Emily de Schweinitz Taylor is an alumna of the Communication Management program and recently published a book titled Raising Mediators: How Smart Parents Use Mediation to Transform Sibling Conflict and Empower Their Children. We asked Emily about her professional background, experience at University College, and the publishing process.
Tell us about your current role as a mediator. What is your favorite aspect of your work?
While I am a certified Colorado mediator, I still have much to learn to expand my professional experience with mediation. I volunteer intermittently with the Jefferson County Mediation Program and incorporated my own business, Em Taylor Communications, LLC, to help others as a private consultant to resolve conflict through mediation, conflict coaching, and communications training.
Since my 2015 graduation, I have been primarily focused on writing my first book and applying parent-led mediation principles in my home. Every day, I have the opportunity to apply mediation principles with my five children, my spouse, neighbors, friends, and associates.
My favorite aspect of mediation is the opportunity to help people learn to see from another person’s perspective. Through specific mediation skills and processes, mediators help facilitate this expansion of perspectives. It’s amazing when people begin to empathize with and relate to each other after periods of misunderstanding and intense negative feelings. How needed these skills are in our society today!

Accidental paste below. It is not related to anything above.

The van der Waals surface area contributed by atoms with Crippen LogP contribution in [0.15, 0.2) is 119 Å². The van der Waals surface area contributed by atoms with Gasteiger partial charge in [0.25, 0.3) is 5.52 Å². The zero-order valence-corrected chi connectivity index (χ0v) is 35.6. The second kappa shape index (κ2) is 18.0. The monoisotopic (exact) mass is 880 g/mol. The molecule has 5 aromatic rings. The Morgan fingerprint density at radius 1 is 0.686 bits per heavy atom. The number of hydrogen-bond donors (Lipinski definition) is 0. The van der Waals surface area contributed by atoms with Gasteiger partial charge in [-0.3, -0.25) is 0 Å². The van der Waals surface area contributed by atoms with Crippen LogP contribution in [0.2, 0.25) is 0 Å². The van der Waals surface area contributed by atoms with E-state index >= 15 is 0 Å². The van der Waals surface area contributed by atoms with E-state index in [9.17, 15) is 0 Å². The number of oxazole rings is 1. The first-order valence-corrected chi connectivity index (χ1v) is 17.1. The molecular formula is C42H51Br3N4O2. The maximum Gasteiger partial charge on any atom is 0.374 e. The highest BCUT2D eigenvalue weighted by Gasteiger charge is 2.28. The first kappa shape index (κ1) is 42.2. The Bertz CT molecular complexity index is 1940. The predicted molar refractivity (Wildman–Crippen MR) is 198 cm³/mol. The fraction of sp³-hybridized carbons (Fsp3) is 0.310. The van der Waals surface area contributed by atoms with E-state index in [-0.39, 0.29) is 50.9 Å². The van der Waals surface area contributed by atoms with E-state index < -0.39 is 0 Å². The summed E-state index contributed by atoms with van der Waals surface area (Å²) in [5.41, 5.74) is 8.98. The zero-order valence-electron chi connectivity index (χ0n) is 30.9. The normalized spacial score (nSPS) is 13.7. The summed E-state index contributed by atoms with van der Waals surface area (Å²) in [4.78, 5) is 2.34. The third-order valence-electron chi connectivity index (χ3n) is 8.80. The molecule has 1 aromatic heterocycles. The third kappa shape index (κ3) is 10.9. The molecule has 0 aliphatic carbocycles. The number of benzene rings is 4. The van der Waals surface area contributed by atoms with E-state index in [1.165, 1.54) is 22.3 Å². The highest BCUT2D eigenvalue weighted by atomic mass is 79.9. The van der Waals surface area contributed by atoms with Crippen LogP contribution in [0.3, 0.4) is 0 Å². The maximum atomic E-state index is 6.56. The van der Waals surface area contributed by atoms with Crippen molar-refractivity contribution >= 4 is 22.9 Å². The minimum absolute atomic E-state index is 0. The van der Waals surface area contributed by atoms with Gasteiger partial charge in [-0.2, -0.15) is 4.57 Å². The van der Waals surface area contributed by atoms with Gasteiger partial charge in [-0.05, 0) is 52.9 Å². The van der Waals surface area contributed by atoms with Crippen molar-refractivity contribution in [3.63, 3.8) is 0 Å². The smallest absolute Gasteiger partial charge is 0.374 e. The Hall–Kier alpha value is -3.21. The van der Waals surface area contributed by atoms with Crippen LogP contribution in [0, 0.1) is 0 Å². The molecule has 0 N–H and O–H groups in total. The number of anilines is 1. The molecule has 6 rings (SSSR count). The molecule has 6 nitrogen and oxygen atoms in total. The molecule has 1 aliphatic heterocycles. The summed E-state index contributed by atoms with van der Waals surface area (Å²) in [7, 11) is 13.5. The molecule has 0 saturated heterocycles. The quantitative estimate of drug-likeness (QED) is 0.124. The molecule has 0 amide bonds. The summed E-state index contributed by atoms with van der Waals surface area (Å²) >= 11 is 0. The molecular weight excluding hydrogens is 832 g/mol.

What motivated you to get your master’s degree?
At one political meeting I helped host for ministers from the Asian Pacific Economic Cooperation, (APEC), whose members come from 21 different countries, I began to realize that I wanted the skills that would help people from diverse backgrounds and cultures to understand and work well with each other. I did not yet know about mediation, but the seeds of desire to learn about conflict resolution were planted.
Following a period of searching for the right master’s program, I realized that the University of Denver had a program that would accommodate my considerable responsibilities as a full-time mom of five young children who were 3-9 years old when I started. As I paced myself through the master’s program, I was able to apply what I learned at home and in the community.
While I began my master’s degree at the University College with international conflict resolution in mind, I soon realized that it’s best for people to learn to cooperate, empathize, and problem solve when they are very young. Rather than retrain adults to get along with each other, how much better to teach children these skills so that all of their relationships at home, work, and in the community, reflect respect, understanding, and cooperation from their earliest days.
What experiences in your graduate program have you been able to apply to your career?